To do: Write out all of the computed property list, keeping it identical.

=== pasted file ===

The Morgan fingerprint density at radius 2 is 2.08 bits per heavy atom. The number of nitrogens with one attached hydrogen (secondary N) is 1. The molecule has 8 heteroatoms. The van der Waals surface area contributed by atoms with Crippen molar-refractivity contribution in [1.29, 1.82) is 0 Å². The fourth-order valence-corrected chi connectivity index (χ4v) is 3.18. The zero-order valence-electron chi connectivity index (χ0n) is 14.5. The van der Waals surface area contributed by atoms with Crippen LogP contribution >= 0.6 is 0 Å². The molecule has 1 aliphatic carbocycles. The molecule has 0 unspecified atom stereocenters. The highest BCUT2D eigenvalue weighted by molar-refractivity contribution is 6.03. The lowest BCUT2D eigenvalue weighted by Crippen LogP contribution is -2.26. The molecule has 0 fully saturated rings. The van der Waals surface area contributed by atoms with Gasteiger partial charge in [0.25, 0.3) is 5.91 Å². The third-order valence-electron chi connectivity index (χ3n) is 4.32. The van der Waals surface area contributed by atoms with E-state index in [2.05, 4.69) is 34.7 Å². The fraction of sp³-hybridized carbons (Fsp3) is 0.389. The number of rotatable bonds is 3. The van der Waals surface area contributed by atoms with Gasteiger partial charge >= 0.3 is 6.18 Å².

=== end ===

The Morgan fingerprint density at radius 2 is 2.08 bits per heavy atom. The number of nitrogens with one attached hydrogen (secondary N) is 1. The molecule has 8 heteroatoms. The van der Waals surface area contributed by atoms with Crippen molar-refractivity contribution in [1.29, 1.82) is 0 Å². The fourth-order valence-corrected chi connectivity index (χ4v) is 3.18. The zero-order valence-electron chi connectivity index (χ0n) is 14.5. The van der Waals surface area contributed by atoms with Crippen LogP contribution >= 0.6 is 0 Å². The molecule has 1 aliphatic carbocycles. The molecule has 0 unspecified atom stereocenters. The highest BCUT2D eigenvalue weighted by molar-refractivity contribution is 6.03. The lowest BCUT2D eigenvalue weighted by Crippen LogP contribution is -2.26. The molecule has 0 fully saturated rings. The van der Waals surface area contributed by atoms with Gasteiger partial charge in [0.25, 0.3) is 5.91 Å². The third-order valence-electron chi connectivity index (χ3n) is 4.32. The van der Waals surface area contributed by atoms with E-state index in [2.05, 4.69) is 34.7 Å². The fraction of sp³-hybridized carbons (Fsp3) is 0.389. The number of rotatable bonds is 3. The van der Waals surface area contributed by atoms with Gasteiger partial charge >= 0.3 is 6.18 Å².